The final blow came in mid-September when Turkey agreed to install US radars that form part of a Nato anti-missile defence shield within its borders. The shield is primarily intended to defend Israel from an Iranian missile attack. Strained Turkish-Iranian relations would primarily hamper Ankara’s ability to take on separatist Kurdish militants.
Since 1999, Turkey and Iran have cooperated through anti-insurgency operations and joint intelligence to address the threat posed by the Kurdistan Workers Party (PKK) and its Iranian offshoot, the Party of Free Life of Kurdistan. After Turkey made its soil available for US radars, there were concerns in Ankara that Tehran would resume its earlier policy of supporting the Iraq-based PKK. But in late October the two countries jointly reaffirmed their commitment to defeat Kurdish militants. That leaves Afghanistan as an alternate arena for tensions to play out.
In broad brushstrokes, Iran and Turkey (and for that matter, all of Afghanistan’s neighbours and regional partners) want the same thing: a stable, well-governed Afghanistan free of a Taliban insurgency and Al Qaeda safe havens. But Iran wants this Afghanistan to emerge without the long-term presence of US troops in the region. Iran has repeatedly called for foreign forces to leave Afghanistan and, according to newspaper reports, has provided limited military support to the Taliban in order to disrupt the US mission there.
Iran has also focused the bulk of its reconstruction assistance in Herat —Afghanistan’s main industrial zone — in order to retain influence over the country’s economic development.
Given the cooperative nature of ties between Ankara and Washington, Iran and Turkey are bound to clash over the US role in bringing about and maintaining a stable Afghanistan. Since Tehran has already lost out to Ankara in capturing the imagination of countries affected by the Arab Spring, it will be reluctant to lose ground to Turkey in Afghanistan, especially given its own strategic interests in its volatile neighbour.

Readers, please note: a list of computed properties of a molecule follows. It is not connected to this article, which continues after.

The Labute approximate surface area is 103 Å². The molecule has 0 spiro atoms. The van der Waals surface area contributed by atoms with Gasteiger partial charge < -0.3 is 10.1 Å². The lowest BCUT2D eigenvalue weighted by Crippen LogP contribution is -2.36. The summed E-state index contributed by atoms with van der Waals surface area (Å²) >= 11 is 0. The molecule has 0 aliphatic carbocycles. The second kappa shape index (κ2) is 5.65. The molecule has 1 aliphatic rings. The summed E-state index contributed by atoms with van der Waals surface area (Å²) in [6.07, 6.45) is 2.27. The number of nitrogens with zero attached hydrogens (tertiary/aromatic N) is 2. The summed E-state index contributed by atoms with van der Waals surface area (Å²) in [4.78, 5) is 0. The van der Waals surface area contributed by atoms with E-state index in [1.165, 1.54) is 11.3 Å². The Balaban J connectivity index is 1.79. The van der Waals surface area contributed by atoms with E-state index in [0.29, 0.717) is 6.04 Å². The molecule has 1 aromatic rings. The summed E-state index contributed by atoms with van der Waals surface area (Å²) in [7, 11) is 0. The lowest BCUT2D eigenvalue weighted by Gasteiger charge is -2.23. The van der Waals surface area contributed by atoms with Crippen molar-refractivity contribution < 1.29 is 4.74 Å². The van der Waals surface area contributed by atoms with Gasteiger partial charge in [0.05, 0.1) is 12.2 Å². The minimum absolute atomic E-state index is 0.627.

In the run-up to 2014, the Afghanistan issue could become a more important talking point in the context of Iran-Turkey relations because Iran has few other forums at which to air its views. For instance, the Shanghai Cooperation Organisation (SCO), which meets today in St Petersburg, has included Afghanistan as a ‘special invitee’, made Turkey a dialogue partner, and is considering extending full membership to India and Pakistan. After enlargement, the SCO will comprise the most comprehensive gathering of nations that have a stake in Afghanistan’s future. Iran, however, has been left out of the forum. No doubt, other bilateral dynamics (most of which include Pakistan) will have a far greater impact on Afghanistan’s future stability. But a review of Iran-Turkey relations is a good reminder that a regional solution to the Afghan conflict will not come easy: if there is so much discord at the fringe, how can there be effortless cohesion amongst those with the greatest interests in Afghanistan? Acknowledging this fact could help make upcoming conferences on Afghanistan more productive.
The writer is a freelance journalist.